One point that hits home is the total wage concept:
Wages have no worth except as one can buy with them
something he wants, including the investment of savings. So
no matter what the rate of pay or the form of payment, there
is no way to pay wages making it possible to have something
this year that is not to be produced until next year or the year
Three key points
One: Wages only have value equal to that which can be purchased, saved, or invested. The Soviet Union, especially under Lenin, had trouble grasping this concept. During Lenin's first planned economic intervention - war communism, Soviet workers were paid more than they had ever experienced, though stores lay barren of consumer goods. Initially excited by the higher wages, the workers soon realized that their hard work was rewarded by paper, not the goods they desired. The early enthusiasm for meeting lofty production goals soon faded to a level equal to the empty, dusty store shelves.
Two: You can't buy goods today that will not be produced until next year. So, why would anyone buy the Keynesian line that inflation -- inflating the money supply -- stimulates the economy. Putting additional dollars in my hand will not allow me to purchase goods not already produced. It will, though, force prices to rise as the new dollars chase the current stock of goods. In addition, by devaluing the currency, inflation robs the value of wages earned.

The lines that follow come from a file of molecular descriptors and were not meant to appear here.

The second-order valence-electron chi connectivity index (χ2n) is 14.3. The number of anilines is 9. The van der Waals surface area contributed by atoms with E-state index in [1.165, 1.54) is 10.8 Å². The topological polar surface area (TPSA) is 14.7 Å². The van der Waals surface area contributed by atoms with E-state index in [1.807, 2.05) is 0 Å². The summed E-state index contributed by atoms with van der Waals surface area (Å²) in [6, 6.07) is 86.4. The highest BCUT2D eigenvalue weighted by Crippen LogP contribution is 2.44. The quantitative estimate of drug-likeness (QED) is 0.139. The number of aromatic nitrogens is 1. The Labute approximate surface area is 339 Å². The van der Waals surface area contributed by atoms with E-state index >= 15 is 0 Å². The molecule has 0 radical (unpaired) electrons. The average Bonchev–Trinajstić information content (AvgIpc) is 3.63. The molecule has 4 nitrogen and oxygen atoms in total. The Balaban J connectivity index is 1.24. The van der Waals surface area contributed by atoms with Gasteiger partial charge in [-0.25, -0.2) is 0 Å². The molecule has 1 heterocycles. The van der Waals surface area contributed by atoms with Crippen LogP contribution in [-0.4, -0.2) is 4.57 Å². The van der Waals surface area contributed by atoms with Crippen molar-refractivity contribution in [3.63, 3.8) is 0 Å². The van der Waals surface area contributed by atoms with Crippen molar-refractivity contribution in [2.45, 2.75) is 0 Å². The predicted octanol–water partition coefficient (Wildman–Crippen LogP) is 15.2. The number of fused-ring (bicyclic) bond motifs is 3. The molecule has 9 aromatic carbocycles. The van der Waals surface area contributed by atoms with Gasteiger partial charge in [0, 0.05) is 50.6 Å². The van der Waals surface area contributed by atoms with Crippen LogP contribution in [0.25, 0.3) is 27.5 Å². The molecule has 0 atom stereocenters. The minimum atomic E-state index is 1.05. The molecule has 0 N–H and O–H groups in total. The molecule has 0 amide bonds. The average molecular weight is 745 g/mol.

Three: Harper explains lost value through government taxation: Your nominal wage has no real relationship with your value wage. Under the subheading, I Spend It for You, he shows with very clear logic how the $1 taxed loses value when spent by others - government. If it were true that your taxed dollar has the same value as a dollar of your disposable income, then you would have spent the dollar as government spent it -- with government miraculously incurring no bureaucratic costs. In that odd case, government provides no real benefit. In all other case, you lose value through taxation -- government is a detrimental cost.
It's as simple as that.
Read the book. At 122 pages, it is an easy read of an important subject.
 In fact it is one of a large selection of free downloadable books of economics and Liberty available at Mises.org.
 Of course, I could run on-and-on about the ills of inflation.